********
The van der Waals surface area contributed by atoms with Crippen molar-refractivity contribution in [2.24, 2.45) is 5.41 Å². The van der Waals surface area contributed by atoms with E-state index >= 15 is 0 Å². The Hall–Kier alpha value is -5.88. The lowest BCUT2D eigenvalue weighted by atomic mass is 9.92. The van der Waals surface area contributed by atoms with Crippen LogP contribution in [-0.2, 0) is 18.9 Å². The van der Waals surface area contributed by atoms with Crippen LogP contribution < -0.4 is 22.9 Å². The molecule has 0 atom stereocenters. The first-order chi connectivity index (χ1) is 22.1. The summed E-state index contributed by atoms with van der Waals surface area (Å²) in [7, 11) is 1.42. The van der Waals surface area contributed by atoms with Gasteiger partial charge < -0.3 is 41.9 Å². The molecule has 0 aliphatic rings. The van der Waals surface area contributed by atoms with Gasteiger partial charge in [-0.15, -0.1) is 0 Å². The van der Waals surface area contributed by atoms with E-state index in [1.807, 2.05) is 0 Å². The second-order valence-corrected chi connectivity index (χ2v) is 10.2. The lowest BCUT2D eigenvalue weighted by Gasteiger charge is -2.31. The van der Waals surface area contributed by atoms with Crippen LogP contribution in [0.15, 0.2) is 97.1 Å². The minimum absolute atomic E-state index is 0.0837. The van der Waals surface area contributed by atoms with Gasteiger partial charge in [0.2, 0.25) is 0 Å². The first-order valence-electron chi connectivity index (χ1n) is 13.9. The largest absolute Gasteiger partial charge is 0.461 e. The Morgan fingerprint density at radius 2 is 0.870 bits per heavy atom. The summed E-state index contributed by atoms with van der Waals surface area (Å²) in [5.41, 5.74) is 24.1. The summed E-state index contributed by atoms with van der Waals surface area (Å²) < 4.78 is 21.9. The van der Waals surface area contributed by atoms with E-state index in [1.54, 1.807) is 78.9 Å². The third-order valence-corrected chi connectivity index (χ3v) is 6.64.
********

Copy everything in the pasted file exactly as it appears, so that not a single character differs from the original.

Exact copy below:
The van der Waals surface area contributed by atoms with Crippen molar-refractivity contribution in [2.24, 2.45) is 5.41 Å². The van der Waals surface area contributed by atoms with E-state index >= 15 is 0 Å². The Hall–Kier alpha value is -5.88. The lowest BCUT2D eigenvalue weighted by atomic mass is 9.92. The van der Waals surface area contributed by atoms with Crippen LogP contribution in [-0.2, 0) is 18.9 Å². The van der Waals surface area contributed by atoms with Crippen LogP contribution < -0.4 is 22.9 Å². The molecule has 0 atom stereocenters. The first-order chi connectivity index (χ1) is 22.1. The summed E-state index contributed by atoms with van der Waals surface area (Å²) in [7, 11) is 1.42. The van der Waals surface area contributed by atoms with Gasteiger partial charge < -0.3 is 41.9 Å². The molecule has 0 aliphatic rings. The van der Waals surface area contributed by atoms with Gasteiger partial charge in [-0.15, -0.1) is 0 Å². The van der Waals surface area contributed by atoms with E-state index in [1.807, 2.05) is 0 Å². The second-order valence-corrected chi connectivity index (χ2v) is 10.2. The lowest BCUT2D eigenvalue weighted by Gasteiger charge is -2.31. The van der Waals surface area contributed by atoms with Crippen LogP contribution in [0.15, 0.2) is 97.1 Å². The minimum absolute atomic E-state index is 0.0837. The van der Waals surface area contributed by atoms with Gasteiger partial charge in [0.2, 0.25) is 0 Å². The first-order valence-electron chi connectivity index (χ1n) is 13.9. The largest absolute Gasteiger partial charge is 0.461 e. The Morgan fingerprint density at radius 2 is 0.870 bits per heavy atom. The summed E-state index contributed by atoms with van der Waals surface area (Å²) in [5.41, 5.74) is 24.1. The summed E-state index contributed by atoms with van der Waals surface area (Å²) < 4.78 is 21.9. The van der Waals surface area contributed by atoms with E-state index in [1.54, 1.807) is 78.9 Å². The third-order valence-corrected chi connectivity index (χ3v) is 6.64.